Colleges already go some way to ensuring they provide a safe environment for students and staff, but now they are set to get more help following a campaign for greater safeguarding against gender-based violence.
A new toolkit is in the pipeline, based on a similar one launched by the Scottish government for the university sector last week, that will include a range of recommendations on guidance and training for staff; improving data collection; and providing better support information for students.
The Equally Safe toolkit, which was produced by the University of Strathclyde and funded by the Scottish government, will be adapted for the college sector, and a pilot will also take place. The initiative takes forward the principles set out in the #emilytest campaign, set up by Fiona Drouet in memory of her daughter Emily.
Following news of funding to develop the toolkit, the government has also announced £396,000 to support the roll-out and implementation of the toolkit in both further and higher education institutions.
HE and FE minister Shirley-Anne Somerville says universities and colleges have a “duty to foster a culture on campus that is clear in its condemnation of gender-based violence, and gives staff and students the confidence to report unacceptable behaviour”.
She adds: “That is why I have made the adoption of the policies and procedures outlined in this toolkit a key feature of my letter of guidance to the sector this year. I know universities and colleges are up for the challenge and I am keen to see this commitment translated into real, demonstrable action and change for women living, working and researching on campus.”
Anni Donaldson, knowledge exchange fellow at the School of Social Work and Social Policy at the University of Strathclyde, and project lead on the Equally Safe in Higher Education toolkit, says that while much of the existing toolkit will be applicable to colleges, the difference in the student cohort compared with HE will require some adjustment.
“Colleges deal with a lot of young people, some aged 14 to 16, but also mature students and older learners,” she explains.
Donaldson also notes that the unique settings of some FE colleges, such as University of the Highlands and Islands colleges, will require relevant changes to the guidance.
Donaldson says a toolkit for colleges is crucial to ensure that learners hear the same message on their journey from school through to college and university. “There are a lot of people who come from college [and go on] to university,” she says. “The strategy the Scottish government has on this is a cross-sector approach. There is a lot going on in schools, so if people go from school to college to university, they get the same, consistent message.”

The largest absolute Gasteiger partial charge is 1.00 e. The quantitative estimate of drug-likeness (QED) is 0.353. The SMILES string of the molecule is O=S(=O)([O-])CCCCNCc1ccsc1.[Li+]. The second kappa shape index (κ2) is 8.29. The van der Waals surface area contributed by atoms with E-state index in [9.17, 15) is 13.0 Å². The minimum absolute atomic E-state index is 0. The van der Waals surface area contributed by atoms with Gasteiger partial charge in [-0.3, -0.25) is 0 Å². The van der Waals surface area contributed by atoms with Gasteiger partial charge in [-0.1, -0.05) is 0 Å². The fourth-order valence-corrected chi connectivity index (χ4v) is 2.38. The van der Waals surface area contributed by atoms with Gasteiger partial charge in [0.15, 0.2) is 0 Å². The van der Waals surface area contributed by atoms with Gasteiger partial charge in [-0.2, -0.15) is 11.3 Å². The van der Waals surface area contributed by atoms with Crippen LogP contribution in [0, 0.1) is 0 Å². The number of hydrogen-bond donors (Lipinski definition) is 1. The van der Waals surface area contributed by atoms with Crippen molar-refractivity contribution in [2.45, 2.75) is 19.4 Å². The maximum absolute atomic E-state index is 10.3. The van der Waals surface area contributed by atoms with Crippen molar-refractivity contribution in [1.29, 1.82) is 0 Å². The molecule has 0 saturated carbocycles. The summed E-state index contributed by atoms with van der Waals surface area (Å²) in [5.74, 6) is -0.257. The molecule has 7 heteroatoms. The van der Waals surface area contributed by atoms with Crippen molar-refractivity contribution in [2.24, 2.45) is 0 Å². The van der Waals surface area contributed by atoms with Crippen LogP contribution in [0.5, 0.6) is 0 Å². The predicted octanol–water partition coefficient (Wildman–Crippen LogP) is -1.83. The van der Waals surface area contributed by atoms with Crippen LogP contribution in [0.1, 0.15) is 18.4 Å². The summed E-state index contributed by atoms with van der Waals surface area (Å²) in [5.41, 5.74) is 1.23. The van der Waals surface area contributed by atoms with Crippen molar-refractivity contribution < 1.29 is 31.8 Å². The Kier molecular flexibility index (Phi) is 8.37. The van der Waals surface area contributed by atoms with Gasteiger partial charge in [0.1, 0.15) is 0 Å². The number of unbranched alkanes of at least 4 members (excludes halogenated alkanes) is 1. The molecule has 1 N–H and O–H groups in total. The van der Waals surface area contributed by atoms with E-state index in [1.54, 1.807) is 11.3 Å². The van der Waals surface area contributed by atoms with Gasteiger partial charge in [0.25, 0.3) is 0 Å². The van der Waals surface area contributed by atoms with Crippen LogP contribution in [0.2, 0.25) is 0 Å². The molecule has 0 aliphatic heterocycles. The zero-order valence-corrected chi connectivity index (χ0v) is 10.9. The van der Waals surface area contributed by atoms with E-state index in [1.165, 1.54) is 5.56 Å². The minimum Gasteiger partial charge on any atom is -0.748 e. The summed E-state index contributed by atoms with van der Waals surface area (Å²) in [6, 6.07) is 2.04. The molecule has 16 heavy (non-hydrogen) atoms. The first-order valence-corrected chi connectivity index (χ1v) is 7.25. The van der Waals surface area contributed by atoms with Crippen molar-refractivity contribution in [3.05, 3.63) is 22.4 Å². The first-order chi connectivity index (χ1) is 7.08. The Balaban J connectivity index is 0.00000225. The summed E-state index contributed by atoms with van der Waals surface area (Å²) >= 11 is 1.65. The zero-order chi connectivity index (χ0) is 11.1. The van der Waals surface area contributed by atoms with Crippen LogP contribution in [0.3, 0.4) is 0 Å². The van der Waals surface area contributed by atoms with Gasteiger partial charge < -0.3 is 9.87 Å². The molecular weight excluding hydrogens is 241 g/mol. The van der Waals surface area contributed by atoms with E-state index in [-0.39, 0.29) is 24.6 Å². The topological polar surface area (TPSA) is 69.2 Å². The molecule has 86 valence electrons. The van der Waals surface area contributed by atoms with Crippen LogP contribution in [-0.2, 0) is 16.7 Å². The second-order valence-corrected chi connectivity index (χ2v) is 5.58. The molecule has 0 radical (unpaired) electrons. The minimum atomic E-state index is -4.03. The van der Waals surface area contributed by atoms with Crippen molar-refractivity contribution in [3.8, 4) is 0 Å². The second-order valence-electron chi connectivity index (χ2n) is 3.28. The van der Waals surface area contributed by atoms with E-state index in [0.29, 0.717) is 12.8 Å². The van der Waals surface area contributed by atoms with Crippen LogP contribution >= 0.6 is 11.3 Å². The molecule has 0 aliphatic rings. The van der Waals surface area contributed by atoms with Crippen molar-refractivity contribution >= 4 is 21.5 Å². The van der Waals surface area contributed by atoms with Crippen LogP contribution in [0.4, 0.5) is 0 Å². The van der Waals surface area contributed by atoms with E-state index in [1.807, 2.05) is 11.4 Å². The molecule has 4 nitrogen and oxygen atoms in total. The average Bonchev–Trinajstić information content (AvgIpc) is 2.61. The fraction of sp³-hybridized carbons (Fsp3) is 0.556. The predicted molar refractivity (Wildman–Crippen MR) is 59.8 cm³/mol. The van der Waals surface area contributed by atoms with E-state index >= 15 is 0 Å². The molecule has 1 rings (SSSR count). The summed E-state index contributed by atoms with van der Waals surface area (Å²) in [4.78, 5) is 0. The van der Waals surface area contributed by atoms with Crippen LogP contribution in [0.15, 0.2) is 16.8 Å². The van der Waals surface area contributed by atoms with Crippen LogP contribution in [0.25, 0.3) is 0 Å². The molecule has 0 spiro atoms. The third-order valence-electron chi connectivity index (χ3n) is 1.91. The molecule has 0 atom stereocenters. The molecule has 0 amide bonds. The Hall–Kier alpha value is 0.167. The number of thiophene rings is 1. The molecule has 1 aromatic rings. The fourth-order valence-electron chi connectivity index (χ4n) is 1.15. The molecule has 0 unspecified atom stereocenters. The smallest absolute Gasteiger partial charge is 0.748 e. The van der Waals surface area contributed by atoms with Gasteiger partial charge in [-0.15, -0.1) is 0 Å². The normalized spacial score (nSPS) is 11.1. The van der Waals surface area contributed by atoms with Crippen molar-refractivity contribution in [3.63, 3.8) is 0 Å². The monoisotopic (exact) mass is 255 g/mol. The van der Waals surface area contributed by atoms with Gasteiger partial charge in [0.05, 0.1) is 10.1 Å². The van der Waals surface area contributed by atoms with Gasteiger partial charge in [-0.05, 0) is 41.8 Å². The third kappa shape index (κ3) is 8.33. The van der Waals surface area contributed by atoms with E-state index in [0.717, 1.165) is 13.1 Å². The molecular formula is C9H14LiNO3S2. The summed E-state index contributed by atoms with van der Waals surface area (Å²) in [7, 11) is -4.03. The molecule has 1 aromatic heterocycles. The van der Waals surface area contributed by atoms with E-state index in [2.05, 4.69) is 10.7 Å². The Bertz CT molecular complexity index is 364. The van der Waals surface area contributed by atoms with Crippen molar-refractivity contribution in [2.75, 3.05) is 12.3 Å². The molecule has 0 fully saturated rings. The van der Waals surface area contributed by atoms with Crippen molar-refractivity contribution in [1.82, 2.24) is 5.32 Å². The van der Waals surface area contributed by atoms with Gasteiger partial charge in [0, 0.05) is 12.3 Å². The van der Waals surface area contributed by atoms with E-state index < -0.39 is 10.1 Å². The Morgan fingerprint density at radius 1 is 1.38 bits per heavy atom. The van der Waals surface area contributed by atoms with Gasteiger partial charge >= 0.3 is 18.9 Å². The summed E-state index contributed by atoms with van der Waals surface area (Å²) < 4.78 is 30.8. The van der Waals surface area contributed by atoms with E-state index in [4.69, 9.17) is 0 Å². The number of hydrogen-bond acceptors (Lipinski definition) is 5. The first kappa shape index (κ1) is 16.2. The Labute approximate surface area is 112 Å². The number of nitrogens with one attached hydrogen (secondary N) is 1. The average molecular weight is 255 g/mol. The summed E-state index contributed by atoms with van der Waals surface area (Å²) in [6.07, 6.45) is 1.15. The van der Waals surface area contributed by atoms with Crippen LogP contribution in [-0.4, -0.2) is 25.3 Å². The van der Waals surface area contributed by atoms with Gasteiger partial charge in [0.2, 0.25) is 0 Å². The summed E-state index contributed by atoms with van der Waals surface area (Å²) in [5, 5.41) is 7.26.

The college-specific toolkit will be developed on the basis of her work and a pilot project involving Glasgow Kelvin and Ayrshire colleges, as well as sector organisations Colleges Scotland and the College Development Network (CDN).
Jim Metcalfe, chief executive of the CDN, says other differences between universities and colleges include the lower amount of residential provision in FE, as well as differing approaches to safeguarding.
The purpose of the new toolkit, he believes, is to allow the sector to “reduce the incidence of gender-based violence, and also to better support victims where it has occurred”.
NUS Scotland women’s officer Shuwanna Aaron welcomed the “government’s desire to build on this work and tackle gender-based violence at Scotland’s colleges”.
She says: “While there’s previously been less focus on colleges, they face the same issues as universities. The NUS will be investigating gender-based violence in FE in the next academic year, and looks forward to working with the government, colleges and other partners in this capacity.”
Shona Struthers, chief executive of Colleges Scotland, says that while colleges already have robust policies and procedures in place to tackle sexual violence, the toolkit will be used to identify any areas in which these can be further strengthened. She says: “The training and professional-development organisation CDN is working with colleges to examine precisely how they can further improve these procedures, and that work is ongoing.”
Glasgow Kelvin College principal Alan Sherry says his college has been working with the University of Strathclyde on the toolkit, as part of its work on gender-based violence, and builds on its commitment to the aims of the White Ribbon campaign to end male violence against women.
He adds: “We are grateful for the opportunity to participate in the pilot of the toolkit to assist in the creation of materials that are appropriate in a college context.”